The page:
What are your main projects currently?
Well, two main projects are keeping us alive: the Kaombo FPSO for Total and the Falcão project for Sonagás.
We are still working on Kaombo. We are not working directly with Total but with their subcontractors like Heerema, Friedlander and so on. After that, we don’t have any news of other oil companies investing in new FPSOs or in new drilling. There were several dozen drilling rigs in the good old days, now there are two or three. That means that the [demand for] drilling inspection is very low. Knowing that active oil exploration must always have new wells and drilling, I wonder how the future of oil production in Angola will be.
What stage is the Falcão project at?
The Falcão project phase one construction has been delayed but is almost ready. Next year it will continue with phase two, but the whole project has had a significant delay. At this moment, we are in the field. We have been hired by Sonangol Gás Natural [Sonagas] as their consultant for this project. ISQ Internacional was also hired by Andrade Gutierrez to do the non-destructive testing of the pipeline welds.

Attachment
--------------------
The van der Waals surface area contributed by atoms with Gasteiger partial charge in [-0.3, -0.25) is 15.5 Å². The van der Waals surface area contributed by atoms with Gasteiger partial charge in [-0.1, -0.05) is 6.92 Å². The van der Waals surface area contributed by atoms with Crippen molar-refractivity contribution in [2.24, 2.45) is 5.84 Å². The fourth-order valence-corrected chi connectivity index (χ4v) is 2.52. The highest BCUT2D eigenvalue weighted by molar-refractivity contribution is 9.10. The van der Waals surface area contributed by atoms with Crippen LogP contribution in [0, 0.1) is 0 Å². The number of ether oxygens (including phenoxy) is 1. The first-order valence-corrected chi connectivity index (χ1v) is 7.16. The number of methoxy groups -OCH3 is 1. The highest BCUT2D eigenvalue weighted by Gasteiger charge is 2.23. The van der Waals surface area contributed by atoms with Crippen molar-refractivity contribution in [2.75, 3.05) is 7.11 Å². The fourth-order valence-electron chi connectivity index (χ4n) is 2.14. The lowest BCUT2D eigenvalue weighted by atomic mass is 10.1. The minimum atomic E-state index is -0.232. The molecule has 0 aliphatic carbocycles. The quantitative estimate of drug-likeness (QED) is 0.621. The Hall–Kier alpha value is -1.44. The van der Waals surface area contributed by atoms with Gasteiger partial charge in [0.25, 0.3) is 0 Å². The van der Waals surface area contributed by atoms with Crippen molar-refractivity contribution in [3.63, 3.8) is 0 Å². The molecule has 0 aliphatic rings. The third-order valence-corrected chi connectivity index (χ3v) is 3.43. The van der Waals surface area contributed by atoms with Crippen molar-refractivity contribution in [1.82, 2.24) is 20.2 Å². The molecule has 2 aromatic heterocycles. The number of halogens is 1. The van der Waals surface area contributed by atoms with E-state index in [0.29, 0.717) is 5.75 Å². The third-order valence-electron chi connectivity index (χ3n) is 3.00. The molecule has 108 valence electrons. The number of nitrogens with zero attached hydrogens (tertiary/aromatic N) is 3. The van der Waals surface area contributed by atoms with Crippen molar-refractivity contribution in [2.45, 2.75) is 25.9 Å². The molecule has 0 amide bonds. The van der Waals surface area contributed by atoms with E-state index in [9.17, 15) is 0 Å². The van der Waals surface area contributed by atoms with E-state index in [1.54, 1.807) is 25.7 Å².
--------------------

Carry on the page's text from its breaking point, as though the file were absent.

The Falcão project is the pipeline connecting the LNG plant and the combined-cycle power plant. It is not a very long pipeline, only 9.5 kilometres, but the terrain is very difficult because it is very swampy. There are water crossings, which are always problematic. In near future we hope that there will be any kind of problems with the gas required by the thermo-electric plant and supplied by Angola LNG plant.
Is Angola suffering from the production cuts mandated by OPEC?
In my opinion, there’s too much oil in the world market. Unless there is a catastrophe in production somewhere, we will continue to have too much oil in the market to increase the price. The future is much more electrical, with the new legislation in Europe, and that trend will probably be followed by other countries. After [President] Donald Trump’s era, the US will probably also invest in electric cars, buses and so on. If companies go electrical, meaning that the important component is no longer oil, they will need metals to build batteries like lithium, cadmium or others that are becoming very expensive.